SNOW: The driver of the delivery cab that hit them, police say, suffered a heart attack and lost consciousness behind the wheel. He later died.

(On camera): Does this all feel like a bad dream?

GERVACIO: I don't want to remember it, but it keeps going through my mind. So I'm scared now to go outside by myself.

SNOW: You're scared to go outside again.


SNOW (voice-over): This is not the first time we've witnessed close calls with babies in strollers. Just last month a mom saved her 14- month-old in a stroller after it fell on to the train tracks in a west Philadelphia train station. And watch this video of an SUV running right over a stroller carrying a 4-year-old child in Scottsdale, Arizona. Amazingly the girl was not hurt. She bounced underneath the SUV and missed the tires running over her. Another fortunate mother and child.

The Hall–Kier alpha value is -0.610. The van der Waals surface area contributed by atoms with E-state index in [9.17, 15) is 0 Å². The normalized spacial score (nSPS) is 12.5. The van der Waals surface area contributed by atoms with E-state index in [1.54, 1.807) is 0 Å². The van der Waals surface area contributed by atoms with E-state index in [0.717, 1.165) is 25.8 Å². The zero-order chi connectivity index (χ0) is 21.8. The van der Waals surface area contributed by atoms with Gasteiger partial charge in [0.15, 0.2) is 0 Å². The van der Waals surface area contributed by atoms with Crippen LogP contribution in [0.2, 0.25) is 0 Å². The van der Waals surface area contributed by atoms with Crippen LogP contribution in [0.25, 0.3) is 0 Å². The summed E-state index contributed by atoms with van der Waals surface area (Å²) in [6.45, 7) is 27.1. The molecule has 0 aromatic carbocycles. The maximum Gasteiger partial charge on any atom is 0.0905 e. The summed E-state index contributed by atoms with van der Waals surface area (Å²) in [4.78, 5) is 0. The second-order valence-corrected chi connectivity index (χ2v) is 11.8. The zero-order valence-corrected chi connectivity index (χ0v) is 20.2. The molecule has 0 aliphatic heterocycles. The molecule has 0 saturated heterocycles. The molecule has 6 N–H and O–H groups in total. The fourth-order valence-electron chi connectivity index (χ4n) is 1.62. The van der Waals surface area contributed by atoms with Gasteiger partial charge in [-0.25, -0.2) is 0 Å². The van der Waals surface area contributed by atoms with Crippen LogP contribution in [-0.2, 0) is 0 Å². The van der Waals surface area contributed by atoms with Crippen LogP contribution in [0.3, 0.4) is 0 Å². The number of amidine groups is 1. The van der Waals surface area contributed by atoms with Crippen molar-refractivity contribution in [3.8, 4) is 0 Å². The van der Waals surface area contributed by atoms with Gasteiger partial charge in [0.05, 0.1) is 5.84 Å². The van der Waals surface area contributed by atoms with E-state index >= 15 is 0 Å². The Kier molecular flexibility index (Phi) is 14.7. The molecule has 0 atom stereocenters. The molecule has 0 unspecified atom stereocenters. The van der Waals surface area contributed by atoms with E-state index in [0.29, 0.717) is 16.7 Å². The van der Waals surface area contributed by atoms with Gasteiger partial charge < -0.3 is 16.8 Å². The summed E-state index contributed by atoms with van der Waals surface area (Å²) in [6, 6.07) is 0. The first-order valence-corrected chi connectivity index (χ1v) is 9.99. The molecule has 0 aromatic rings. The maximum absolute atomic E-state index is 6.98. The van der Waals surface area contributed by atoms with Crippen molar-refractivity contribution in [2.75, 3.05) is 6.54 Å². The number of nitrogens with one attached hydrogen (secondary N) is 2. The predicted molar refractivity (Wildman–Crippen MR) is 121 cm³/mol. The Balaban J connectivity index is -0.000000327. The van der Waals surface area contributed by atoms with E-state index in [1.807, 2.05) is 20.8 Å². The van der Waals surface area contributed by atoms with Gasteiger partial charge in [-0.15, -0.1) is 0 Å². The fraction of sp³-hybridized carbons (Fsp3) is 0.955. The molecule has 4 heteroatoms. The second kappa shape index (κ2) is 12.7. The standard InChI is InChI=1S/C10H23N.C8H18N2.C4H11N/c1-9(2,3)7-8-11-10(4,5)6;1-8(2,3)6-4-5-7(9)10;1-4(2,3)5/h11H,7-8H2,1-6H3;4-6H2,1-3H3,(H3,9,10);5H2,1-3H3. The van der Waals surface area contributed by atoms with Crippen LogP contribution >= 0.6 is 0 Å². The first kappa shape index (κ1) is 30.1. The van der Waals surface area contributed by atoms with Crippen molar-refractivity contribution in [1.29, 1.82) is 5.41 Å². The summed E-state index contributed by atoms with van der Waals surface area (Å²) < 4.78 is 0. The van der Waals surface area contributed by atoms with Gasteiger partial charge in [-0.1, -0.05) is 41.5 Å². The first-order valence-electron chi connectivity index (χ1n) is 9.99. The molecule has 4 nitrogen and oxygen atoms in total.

In this latest case, both mother and daughter escaped serious injury after spending a night in the hospital for observation, baby Perla is lucky to be home safe after this frightening collision.

Mary Snow, CNN, New York.


ROMANS: So FOX Searchlight Pictures should have paid some of its interns. That's the ruling from a New York district judge. He said two interns on the movie "The Black Swan" should have been compensated because they were basically employees answering phones and arranging travel plans. The judge says the internships weren't completely educational and FOX benefited from the interns' work.

More college students are relying on internships as they deal with a 13 percent unemployment rate.

BERMAN: A huge nine-foot long alligator made itself a home under a Georgia man's house. Hosie Mackey says his neighbors alerted him that it was in his backyard Tuesday. He called trappers to take it away.


JASON CLARK, SOUTHEASTERN REPTILE RESCUE: A gentleman saying that please help, there is a very large alligator in my backyard. He didn't seem to know where it come from because his yard was fenced in, but the front was open.